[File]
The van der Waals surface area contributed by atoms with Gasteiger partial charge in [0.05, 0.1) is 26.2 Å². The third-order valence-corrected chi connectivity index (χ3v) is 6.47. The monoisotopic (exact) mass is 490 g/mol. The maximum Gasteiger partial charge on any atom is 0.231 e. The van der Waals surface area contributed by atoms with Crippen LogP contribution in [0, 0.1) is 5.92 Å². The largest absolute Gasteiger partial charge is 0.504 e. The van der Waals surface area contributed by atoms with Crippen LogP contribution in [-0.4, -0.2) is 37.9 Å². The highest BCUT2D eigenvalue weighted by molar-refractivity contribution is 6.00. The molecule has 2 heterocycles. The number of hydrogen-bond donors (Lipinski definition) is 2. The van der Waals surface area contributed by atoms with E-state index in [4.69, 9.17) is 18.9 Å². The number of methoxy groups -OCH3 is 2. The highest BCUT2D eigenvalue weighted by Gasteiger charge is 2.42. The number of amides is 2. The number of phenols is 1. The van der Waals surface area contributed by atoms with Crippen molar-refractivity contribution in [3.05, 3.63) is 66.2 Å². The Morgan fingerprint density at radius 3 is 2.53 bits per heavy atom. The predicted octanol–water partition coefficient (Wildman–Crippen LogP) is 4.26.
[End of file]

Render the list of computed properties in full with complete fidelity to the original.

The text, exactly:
The van der Waals surface area contributed by atoms with Gasteiger partial charge in [0.05, 0.1) is 26.2 Å². The third-order valence-corrected chi connectivity index (χ3v) is 6.47. The monoisotopic (exact) mass is 490 g/mol. The maximum Gasteiger partial charge on any atom is 0.231 e. The van der Waals surface area contributed by atoms with Crippen LogP contribution in [0, 0.1) is 5.92 Å². The largest absolute Gasteiger partial charge is 0.504 e. The van der Waals surface area contributed by atoms with Crippen LogP contribution in [-0.4, -0.2) is 37.9 Å². The highest BCUT2D eigenvalue weighted by molar-refractivity contribution is 6.00. The molecule has 2 heterocycles. The number of hydrogen-bond donors (Lipinski definition) is 2. The van der Waals surface area contributed by atoms with E-state index in [4.69, 9.17) is 18.9 Å². The number of methoxy groups -OCH3 is 2. The highest BCUT2D eigenvalue weighted by Gasteiger charge is 2.42. The number of amides is 2. The number of phenols is 1. The van der Waals surface area contributed by atoms with Crippen molar-refractivity contribution in [3.05, 3.63) is 66.2 Å². The Morgan fingerprint density at radius 3 is 2.53 bits per heavy atom. The predicted octanol–water partition coefficient (Wildman–Crippen LogP) is 4.26.